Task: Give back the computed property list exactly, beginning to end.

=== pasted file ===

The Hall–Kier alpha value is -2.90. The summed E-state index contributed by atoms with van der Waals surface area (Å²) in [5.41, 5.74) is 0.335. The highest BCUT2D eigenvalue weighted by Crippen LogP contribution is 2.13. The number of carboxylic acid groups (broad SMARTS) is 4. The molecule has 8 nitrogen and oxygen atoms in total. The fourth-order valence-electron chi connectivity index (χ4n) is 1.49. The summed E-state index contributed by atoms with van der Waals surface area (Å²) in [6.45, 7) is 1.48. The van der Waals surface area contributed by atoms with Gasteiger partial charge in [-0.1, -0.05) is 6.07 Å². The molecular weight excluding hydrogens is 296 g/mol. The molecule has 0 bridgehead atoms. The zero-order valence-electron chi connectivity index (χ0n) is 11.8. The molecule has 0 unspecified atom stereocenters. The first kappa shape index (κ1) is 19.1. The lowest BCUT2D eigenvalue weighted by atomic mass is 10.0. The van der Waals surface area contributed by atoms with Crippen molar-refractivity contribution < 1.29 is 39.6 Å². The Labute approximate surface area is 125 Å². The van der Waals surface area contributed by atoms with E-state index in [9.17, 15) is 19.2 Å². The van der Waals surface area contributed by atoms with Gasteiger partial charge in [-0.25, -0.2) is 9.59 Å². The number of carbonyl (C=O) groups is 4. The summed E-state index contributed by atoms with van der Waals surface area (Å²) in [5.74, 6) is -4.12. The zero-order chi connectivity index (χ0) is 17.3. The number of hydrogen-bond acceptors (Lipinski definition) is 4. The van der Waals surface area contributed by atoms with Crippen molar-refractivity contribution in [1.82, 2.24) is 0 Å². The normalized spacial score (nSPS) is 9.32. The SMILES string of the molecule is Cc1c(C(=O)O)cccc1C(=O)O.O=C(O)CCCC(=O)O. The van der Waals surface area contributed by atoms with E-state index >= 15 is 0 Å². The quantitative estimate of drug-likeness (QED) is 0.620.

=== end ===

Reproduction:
The Hall–Kier alpha value is -2.90. The summed E-state index contributed by atoms with van der Waals surface area (Å²) in [5.41, 5.74) is 0.335. The highest BCUT2D eigenvalue weighted by Crippen LogP contribution is 2.13. The number of carboxylic acid groups (broad SMARTS) is 4. The molecule has 8 nitrogen and oxygen atoms in total. The fourth-order valence-electron chi connectivity index (χ4n) is 1.49. The summed E-state index contributed by atoms with van der Waals surface area (Å²) in [6.45, 7) is 1.48. The van der Waals surface area contributed by atoms with Gasteiger partial charge in [-0.1, -0.05) is 6.07 Å². The molecular weight excluding hydrogens is 296 g/mol. The molecule has 0 bridgehead atoms. The zero-order valence-electron chi connectivity index (χ0n) is 11.8. The molecule has 0 unspecified atom stereocenters. The first kappa shape index (κ1) is 19.1. The lowest BCUT2D eigenvalue weighted by atomic mass is 10.0. The van der Waals surface area contributed by atoms with Crippen molar-refractivity contribution < 1.29 is 39.6 Å². The Labute approximate surface area is 125 Å². The van der Waals surface area contributed by atoms with E-state index in [9.17, 15) is 19.2 Å². The van der Waals surface area contributed by atoms with Gasteiger partial charge in [-0.25, -0.2) is 9.59 Å². The number of carbonyl (C=O) groups is 4. The summed E-state index contributed by atoms with van der Waals surface area (Å²) in [5.74, 6) is -4.12. The zero-order chi connectivity index (χ0) is 17.3. The number of hydrogen-bond acceptors (Lipinski definition) is 4. The van der Waals surface area contributed by atoms with Crippen molar-refractivity contribution in [1.82, 2.24) is 0 Å². The normalized spacial score (nSPS) is 9.32. The SMILES string of the molecule is Cc1c(C(=O)O)cccc1C(=O)O.O=C(O)CCCC(=O)O. The van der Waals surface area contributed by atoms with E-state index >= 15 is 0 Å². The quantitative estimate of drug-likeness (QED) is 0.620.